Hanging out in Hiva Oa, Marquesas
9th –15th August 2017
Firstly a few quick facts about these islands:
Of the five archipelagos that make up French Polynesia, the islands of the Marquesas are the closest to the equator and are amongst the most remote islands in the world. As a dot on the map they sit 1,000 miles north east from Tahiti and 4,500 miles from the west coast of Mexico which is the nearest continent. These high volcanic islands have no surrounding reefs and are topped by peaks of jagged basaltic rock which stretch as high above the water as they do below.
The Marquesas is known as “The Land of Men” and the first Polynesians are thought to have arrived here in the 10th or 11th centuries in ocean going outrigger canoes probably coming from Samoa.The isolation of these islands gave rise to a unique and rich culture with its own language, religious beliefs, art and physical features.
The first contact with “outsiders” came in the late 1500’s when a Spanish ship with Alvaro Mendana at the helm sighted the island now known as Fatu Hiva. The ship continued north to Montane, Hiva Oa and on to make landfall on Tahuata. Senor Mendana christened the four southern islands Las Marquesas in honor of the sponsor of his expedition. Later in 1774 Captain Cook made his discovery of this magical place which then opened the entire chain to further expeditions by other nations including the French. Sadly, western influences opened up the islands to disease as well as both cultural and religious changes. The population of over 100,000 declined rapidly and by the turn of the 20th century less than 4,000 Marquesans had survived.
Today the people who inhabit these towering islands live very simple lives, primarily living off copra production, farming, fishing and a trickle of tourism.
After being in French Polynesia for five days already, we figured it was time we fronted up to complete our arrival formalities with the Gendarmes. Most countries are pretty fussy about showing up with all the correct paperwork in hand, which of course we had, but with the French being who they are our check-in turned out to be a real non event. They didn’t even want to see our clearance papers from the Galapagos. I guess they figured we had to have come from somewhere and that somewhere had to be a few thousand miles away. So once that little job was put to bed we strolled through town to get the lay of the land. Checking out what was what sure didn’t take very long, town just ain’t that big.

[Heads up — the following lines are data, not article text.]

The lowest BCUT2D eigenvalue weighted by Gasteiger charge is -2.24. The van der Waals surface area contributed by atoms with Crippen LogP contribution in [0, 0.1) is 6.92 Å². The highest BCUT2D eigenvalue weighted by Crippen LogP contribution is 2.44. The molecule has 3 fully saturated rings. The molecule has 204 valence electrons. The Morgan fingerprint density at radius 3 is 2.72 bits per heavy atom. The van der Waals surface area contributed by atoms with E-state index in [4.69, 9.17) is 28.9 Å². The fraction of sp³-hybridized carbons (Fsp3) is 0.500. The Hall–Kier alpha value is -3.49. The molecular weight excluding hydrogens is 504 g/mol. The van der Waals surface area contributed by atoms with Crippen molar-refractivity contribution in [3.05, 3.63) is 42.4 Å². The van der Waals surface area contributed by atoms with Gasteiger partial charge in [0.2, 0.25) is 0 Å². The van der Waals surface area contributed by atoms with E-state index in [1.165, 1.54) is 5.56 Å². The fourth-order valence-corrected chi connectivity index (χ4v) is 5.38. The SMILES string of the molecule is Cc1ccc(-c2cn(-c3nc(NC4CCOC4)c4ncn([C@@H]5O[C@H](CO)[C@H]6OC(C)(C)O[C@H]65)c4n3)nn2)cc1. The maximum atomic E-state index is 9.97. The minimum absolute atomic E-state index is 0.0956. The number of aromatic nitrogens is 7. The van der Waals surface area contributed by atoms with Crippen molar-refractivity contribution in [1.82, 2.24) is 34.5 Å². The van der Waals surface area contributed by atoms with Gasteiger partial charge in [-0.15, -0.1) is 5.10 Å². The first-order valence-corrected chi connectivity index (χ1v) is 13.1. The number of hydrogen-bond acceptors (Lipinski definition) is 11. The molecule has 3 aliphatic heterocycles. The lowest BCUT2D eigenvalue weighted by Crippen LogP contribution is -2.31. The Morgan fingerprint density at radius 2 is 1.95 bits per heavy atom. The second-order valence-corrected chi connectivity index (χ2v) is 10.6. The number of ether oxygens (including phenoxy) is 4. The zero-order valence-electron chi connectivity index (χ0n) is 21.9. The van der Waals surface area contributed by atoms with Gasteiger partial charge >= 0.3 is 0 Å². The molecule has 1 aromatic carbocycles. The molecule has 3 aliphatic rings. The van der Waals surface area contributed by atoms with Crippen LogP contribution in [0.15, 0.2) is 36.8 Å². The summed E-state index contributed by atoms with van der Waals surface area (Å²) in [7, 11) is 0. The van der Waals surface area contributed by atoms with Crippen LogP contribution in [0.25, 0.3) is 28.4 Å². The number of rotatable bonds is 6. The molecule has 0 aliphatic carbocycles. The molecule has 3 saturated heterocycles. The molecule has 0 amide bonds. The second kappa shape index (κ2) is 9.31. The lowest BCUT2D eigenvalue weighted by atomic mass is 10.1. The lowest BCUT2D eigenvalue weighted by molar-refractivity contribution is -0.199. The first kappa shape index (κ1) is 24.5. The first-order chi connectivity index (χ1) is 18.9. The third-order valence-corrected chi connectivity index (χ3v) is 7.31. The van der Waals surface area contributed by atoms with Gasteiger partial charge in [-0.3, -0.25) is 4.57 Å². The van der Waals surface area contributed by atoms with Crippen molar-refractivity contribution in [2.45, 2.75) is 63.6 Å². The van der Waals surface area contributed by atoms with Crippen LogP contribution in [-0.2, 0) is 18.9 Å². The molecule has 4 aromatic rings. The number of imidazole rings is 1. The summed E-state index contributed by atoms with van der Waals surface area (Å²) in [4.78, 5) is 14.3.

Atuona was our first introduction to the people of French Polynesia. It is the capital of the island of Hiva Oa and also the administrative capital for the southern islands in the Marquesas which includes Hiva Oa, Tahuata, Motone and Fatu Hiva. It’s a very laid back, friendly sort of place where most people, if they have room in their car, will stop to offer you a lift if you flag them down. Some even stop and apologise when they can’t fit you in. You wouldn’t get that sort of treatment anywhere else I reckon.
Dwarfed by towering mountains and lush vegetation, the town made it’s mark on the map when it became home to the famous French artist Paul Gauguin and also the Belgium singer Jacques Brel. A small museum is dedicated to each man and attracts lovers of their art and music worldwide. Brel won the hearts of the people more so than Gauguin due to his generosity, kind nature and moral standards. He was engaged in community projects and would regularly fly the sick from the outlying islands to Papette the capital of Tahiti for medical treatment in his private aircraft at no charge.
Both men are buried in the local cemetery and even today their grave sties are well looked after by the community.
Apart from the two museums there are a couple of churches, three grocery stores with quite a good selection on the shelves, a post office, a medical clinic staffed by nurses, a pharmacy, doctors office, an Air Tahiti office and Snack Make, a café/bar/restaurant which is well patronised by cruisers due to the lure of free “snails pace” internet.
Well you do have to buy a drink or something to eat so I guess it’s not technically free. The only fuel station in town is conveniently alongside the harbor anchorage, the office doubling as a general store selling fresh baguettes every morning as well as a good selection of veg and staples at roughly the same price in town.
We’d heard from fellow cruisers about two two brothers Pifo and Bligh who did day tours of the island and it all sounded quite good. Given that everyone in town knows everyone or is a cousin or related by marriage somewhere along the line it didn’t take long to track down a phone number and sign up for a tour for the following day.